Adding to investor woes are growing dangers abroad. In Japan, the Nikkei recently fell to its lowest level since 1985. And on Mar. 14, 19 Japanese banks were put on negative credit watch by Fitch Investors Service Inc., the rating service, raising questions about the viability of the Japanese banking system. That sent stocks of U.S. companies from Merrill Lynch (MER) to Boeing (BA), as well as U.S. banks like Citigroup (C), swooning. And analysts in Europe are slashing earnings forecasts. So far this year, stocks are off 10% in Britain and Germany. The benchmark DAX index is back to its level of Nov., 1999.
The supposed stock market cure-all--interest-rate cuts by the Federal Reserve--has had little effect so far. And the next one--50 to 75 basis points expected on Mar. 20--is already priced in. "People are saying they don't have any sense of how to know when it's over," says Charles H. Blood Jr., senior markets strategist at Brown Brothers Harriman & Co.
This fear hit home even more on Mar. 12 when the tech-heavy Nasdaq was walloped the hardest, falling below 2,000 for the first time since Dec., 1998. And as profits worries continued to spread beyond tech, the Dow dropped 4.1% and the S&P was hit with its fifth-biggest point loss ever, finally slipping into bear territory--23% off its peak. Despite a brief recovery on Mar. 13, the market's carnage resumed on the 14th, with the Dow falling under 10,000 for the first time since October.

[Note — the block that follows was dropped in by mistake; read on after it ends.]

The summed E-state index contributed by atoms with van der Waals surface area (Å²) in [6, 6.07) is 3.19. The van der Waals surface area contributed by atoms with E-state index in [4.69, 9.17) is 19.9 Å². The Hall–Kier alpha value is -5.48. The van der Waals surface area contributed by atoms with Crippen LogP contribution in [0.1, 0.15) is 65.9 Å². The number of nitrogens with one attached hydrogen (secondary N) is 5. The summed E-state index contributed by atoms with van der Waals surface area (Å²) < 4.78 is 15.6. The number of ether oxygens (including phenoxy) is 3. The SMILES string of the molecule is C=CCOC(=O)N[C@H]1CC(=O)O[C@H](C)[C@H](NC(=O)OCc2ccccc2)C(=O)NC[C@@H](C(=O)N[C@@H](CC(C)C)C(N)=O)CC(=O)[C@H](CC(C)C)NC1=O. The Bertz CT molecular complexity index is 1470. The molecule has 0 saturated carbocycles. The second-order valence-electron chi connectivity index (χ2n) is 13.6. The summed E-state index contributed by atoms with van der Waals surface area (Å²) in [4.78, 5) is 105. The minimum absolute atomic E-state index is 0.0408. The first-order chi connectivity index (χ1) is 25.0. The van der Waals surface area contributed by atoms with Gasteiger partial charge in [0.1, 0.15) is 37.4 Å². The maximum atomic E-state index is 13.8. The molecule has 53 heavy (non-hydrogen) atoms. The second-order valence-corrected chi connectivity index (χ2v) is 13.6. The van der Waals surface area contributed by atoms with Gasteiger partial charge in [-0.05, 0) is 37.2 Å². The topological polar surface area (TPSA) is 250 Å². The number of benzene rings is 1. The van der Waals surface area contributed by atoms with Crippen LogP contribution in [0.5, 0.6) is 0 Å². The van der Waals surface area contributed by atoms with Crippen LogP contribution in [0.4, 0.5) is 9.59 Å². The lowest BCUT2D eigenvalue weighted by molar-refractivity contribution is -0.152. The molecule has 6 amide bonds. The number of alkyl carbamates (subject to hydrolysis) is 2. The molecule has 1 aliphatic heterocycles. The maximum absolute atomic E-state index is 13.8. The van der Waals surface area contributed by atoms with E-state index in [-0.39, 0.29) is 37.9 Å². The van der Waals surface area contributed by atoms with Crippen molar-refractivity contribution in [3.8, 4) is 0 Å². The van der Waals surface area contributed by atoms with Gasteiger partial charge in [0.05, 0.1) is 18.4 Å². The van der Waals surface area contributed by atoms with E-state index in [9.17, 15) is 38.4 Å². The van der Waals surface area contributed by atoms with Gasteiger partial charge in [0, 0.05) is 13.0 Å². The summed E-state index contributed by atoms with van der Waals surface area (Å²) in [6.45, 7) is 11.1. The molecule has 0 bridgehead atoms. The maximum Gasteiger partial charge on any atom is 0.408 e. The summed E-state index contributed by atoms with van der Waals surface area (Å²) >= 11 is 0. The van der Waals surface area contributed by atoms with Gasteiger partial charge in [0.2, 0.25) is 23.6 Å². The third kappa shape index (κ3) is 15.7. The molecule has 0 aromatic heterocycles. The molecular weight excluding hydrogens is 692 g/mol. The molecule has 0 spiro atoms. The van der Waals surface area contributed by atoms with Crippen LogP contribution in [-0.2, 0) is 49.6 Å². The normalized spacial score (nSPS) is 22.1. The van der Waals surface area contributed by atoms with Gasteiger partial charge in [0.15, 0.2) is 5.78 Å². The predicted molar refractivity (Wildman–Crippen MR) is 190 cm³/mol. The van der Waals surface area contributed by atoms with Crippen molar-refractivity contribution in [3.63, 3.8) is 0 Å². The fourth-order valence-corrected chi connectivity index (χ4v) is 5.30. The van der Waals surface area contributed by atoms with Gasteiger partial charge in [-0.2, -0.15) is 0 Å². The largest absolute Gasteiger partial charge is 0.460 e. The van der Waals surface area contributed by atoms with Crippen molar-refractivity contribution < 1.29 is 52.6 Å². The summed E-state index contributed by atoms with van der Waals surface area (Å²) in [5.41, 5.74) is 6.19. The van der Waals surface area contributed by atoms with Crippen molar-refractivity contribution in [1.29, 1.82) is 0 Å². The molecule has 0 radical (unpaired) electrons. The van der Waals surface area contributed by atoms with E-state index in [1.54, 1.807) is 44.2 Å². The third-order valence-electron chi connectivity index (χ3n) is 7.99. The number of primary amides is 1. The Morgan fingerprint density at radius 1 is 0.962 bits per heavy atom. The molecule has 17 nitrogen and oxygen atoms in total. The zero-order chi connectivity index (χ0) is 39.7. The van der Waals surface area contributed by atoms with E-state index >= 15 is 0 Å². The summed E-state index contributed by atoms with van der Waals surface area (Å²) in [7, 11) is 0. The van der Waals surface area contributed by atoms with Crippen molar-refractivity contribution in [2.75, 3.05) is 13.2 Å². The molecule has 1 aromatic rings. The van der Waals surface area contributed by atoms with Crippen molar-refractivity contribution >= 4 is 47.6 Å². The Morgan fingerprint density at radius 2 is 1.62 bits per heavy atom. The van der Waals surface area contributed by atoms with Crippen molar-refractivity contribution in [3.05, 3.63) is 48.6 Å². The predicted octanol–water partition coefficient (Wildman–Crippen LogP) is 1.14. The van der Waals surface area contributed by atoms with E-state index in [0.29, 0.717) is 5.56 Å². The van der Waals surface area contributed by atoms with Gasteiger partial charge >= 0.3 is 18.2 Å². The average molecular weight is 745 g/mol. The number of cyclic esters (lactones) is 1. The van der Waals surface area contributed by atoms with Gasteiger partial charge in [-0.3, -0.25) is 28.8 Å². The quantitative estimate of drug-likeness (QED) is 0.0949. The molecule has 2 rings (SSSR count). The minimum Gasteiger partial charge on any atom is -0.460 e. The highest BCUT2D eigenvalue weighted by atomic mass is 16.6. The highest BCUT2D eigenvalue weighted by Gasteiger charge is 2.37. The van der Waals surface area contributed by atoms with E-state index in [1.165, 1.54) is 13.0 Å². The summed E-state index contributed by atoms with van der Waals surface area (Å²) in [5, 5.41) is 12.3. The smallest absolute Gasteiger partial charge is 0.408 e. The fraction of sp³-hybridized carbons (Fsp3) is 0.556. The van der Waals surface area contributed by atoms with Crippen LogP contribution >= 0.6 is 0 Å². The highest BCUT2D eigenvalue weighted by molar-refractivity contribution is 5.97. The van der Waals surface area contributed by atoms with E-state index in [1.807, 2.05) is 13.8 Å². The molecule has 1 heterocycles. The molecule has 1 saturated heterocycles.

"THAT CON GAME." Instead of buying on the dips--the prevailing stock strategy during the bull market--investors are stockpiling cash. "Last year investors were saying, `I bought something and it quadrupled, and I'm retiring at 29.' Now they're saying, `I'll never go near that con game again,"' says Jim Griffin, chief strategist at Aeltus Investment Management Inc. In the first two months of this year, investors poured unprecedented amounts of cash into money-market funds, raising the total money-market assets to a record $140 billion, according to AMG Data Services. And although Wall Street holds that money on the sidelines is a bullish sign, insisting investors are likely to plow that cash into the stock market at any given moment, the likelihood of that happening until the spate of bad earnings news runs its course looks slim. "People can get better returns in money markets and bonds by far, and perhaps even in overseas markets. So the notion that the stock market is the only place to get returns is no longer true," says Cantor Fitzgerald's Meehan.